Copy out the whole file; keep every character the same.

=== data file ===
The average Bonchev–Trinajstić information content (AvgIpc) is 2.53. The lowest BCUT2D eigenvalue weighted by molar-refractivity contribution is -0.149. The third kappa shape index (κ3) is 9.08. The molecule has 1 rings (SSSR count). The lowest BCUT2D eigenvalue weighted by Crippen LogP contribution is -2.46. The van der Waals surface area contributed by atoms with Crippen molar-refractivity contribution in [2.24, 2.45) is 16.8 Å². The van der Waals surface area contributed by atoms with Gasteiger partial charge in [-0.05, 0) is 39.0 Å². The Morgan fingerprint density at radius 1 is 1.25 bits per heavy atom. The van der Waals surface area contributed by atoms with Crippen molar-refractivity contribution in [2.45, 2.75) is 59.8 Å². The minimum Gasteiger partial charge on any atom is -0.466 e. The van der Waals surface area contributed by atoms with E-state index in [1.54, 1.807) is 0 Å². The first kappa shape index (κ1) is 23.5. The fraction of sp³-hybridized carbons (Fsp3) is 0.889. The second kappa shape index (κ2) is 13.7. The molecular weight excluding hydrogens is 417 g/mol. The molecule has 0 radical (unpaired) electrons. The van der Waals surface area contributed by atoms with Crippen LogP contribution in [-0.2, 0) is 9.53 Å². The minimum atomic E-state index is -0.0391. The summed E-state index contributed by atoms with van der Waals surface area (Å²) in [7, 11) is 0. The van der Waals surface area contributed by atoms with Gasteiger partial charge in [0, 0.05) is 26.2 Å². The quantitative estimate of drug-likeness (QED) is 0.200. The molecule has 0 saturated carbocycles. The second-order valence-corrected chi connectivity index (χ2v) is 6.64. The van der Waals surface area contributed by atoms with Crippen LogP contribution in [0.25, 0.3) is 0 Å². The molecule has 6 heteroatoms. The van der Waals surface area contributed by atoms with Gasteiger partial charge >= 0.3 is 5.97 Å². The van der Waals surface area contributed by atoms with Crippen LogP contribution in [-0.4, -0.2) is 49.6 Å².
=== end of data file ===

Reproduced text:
The average Bonchev–Trinajstić information content (AvgIpc) is 2.53. The lowest BCUT2D eigenvalue weighted by molar-refractivity contribution is -0.149. The third kappa shape index (κ3) is 9.08. The molecule has 1 rings (SSSR count). The lowest BCUT2D eigenvalue weighted by Crippen LogP contribution is -2.46. The van der Waals surface area contributed by atoms with Crippen molar-refractivity contribution in [2.24, 2.45) is 16.8 Å². The van der Waals surface area contributed by atoms with Gasteiger partial charge in [-0.05, 0) is 39.0 Å². The Morgan fingerprint density at radius 1 is 1.25 bits per heavy atom. The van der Waals surface area contributed by atoms with Crippen molar-refractivity contribution in [2.45, 2.75) is 59.8 Å². The minimum Gasteiger partial charge on any atom is -0.466 e. The van der Waals surface area contributed by atoms with E-state index in [1.54, 1.807) is 0 Å². The first kappa shape index (κ1) is 23.5. The fraction of sp³-hybridized carbons (Fsp3) is 0.889. The second kappa shape index (κ2) is 13.7. The molecular weight excluding hydrogens is 417 g/mol. The molecule has 0 radical (unpaired) electrons. The van der Waals surface area contributed by atoms with Crippen LogP contribution in [-0.2, 0) is 9.53 Å². The minimum atomic E-state index is -0.0391. The summed E-state index contributed by atoms with van der Waals surface area (Å²) in [7, 11) is 0. The van der Waals surface area contributed by atoms with Gasteiger partial charge in [0, 0.05) is 26.2 Å². The quantitative estimate of drug-likeness (QED) is 0.200. The molecule has 0 saturated carbocycles. The second-order valence-corrected chi connectivity index (χ2v) is 6.64. The van der Waals surface area contributed by atoms with Crippen LogP contribution in [0.25, 0.3) is 0 Å². The molecule has 6 heteroatoms. The van der Waals surface area contributed by atoms with Gasteiger partial charge >= 0.3 is 5.97 Å². The van der Waals surface area contributed by atoms with Crippen LogP contribution in [-0.4, -0.2) is 49.6 Å².